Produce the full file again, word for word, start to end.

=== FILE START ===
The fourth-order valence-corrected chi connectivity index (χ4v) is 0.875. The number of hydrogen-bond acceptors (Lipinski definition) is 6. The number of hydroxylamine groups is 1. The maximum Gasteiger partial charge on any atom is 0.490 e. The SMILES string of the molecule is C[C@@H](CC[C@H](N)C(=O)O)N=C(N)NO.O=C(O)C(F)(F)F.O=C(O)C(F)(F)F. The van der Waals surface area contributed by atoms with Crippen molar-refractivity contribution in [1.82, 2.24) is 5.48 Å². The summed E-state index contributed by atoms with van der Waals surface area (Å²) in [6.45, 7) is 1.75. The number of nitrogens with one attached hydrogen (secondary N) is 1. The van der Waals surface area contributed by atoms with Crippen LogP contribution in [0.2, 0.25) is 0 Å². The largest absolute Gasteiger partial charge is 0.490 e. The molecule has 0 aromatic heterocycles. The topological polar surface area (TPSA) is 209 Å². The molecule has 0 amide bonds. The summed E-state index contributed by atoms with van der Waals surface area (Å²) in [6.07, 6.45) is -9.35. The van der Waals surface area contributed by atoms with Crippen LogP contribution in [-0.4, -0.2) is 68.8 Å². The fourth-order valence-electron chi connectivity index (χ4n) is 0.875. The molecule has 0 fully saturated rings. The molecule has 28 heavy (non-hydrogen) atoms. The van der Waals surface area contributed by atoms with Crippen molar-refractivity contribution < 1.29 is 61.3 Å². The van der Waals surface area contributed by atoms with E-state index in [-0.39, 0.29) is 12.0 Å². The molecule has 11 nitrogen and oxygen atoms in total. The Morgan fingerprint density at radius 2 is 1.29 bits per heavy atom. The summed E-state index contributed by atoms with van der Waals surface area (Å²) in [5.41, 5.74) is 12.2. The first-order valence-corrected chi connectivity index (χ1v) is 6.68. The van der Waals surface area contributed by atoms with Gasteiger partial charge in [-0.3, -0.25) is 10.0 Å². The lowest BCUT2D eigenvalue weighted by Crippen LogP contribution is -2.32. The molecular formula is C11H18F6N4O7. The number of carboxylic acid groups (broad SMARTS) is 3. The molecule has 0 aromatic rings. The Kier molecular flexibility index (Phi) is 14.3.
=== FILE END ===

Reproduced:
The fourth-order valence-corrected chi connectivity index (χ4v) is 0.875. The number of hydrogen-bond acceptors (Lipinski definition) is 6. The number of hydroxylamine groups is 1. The maximum Gasteiger partial charge on any atom is 0.490 e. The SMILES string of the molecule is C[C@@H](CC[C@H](N)C(=O)O)N=C(N)NO.O=C(O)C(F)(F)F.O=C(O)C(F)(F)F. The van der Waals surface area contributed by atoms with Crippen molar-refractivity contribution in [1.82, 2.24) is 5.48 Å². The summed E-state index contributed by atoms with van der Waals surface area (Å²) in [6.45, 7) is 1.75. The number of nitrogens with one attached hydrogen (secondary N) is 1. The van der Waals surface area contributed by atoms with Crippen LogP contribution in [0.2, 0.25) is 0 Å². The largest absolute Gasteiger partial charge is 0.490 e. The molecule has 0 aromatic heterocycles. The topological polar surface area (TPSA) is 209 Å². The molecule has 0 amide bonds. The summed E-state index contributed by atoms with van der Waals surface area (Å²) in [6.07, 6.45) is -9.35. The van der Waals surface area contributed by atoms with Crippen LogP contribution in [-0.4, -0.2) is 68.8 Å². The fourth-order valence-electron chi connectivity index (χ4n) is 0.875. The molecule has 0 fully saturated rings. The molecule has 28 heavy (non-hydrogen) atoms. The van der Waals surface area contributed by atoms with Crippen molar-refractivity contribution < 1.29 is 61.3 Å². The van der Waals surface area contributed by atoms with E-state index in [-0.39, 0.29) is 12.0 Å². The molecule has 11 nitrogen and oxygen atoms in total. The Morgan fingerprint density at radius 2 is 1.29 bits per heavy atom. The summed E-state index contributed by atoms with van der Waals surface area (Å²) in [5.41, 5.74) is 12.2. The first-order valence-corrected chi connectivity index (χ1v) is 6.68. The van der Waals surface area contributed by atoms with Gasteiger partial charge in [-0.3, -0.25) is 10.0 Å². The lowest BCUT2D eigenvalue weighted by Crippen LogP contribution is -2.32. The molecular formula is C11H18F6N4O7. The number of carboxylic acid groups (broad SMARTS) is 3. The molecule has 0 aromatic rings. The Kier molecular flexibility index (Phi) is 14.3.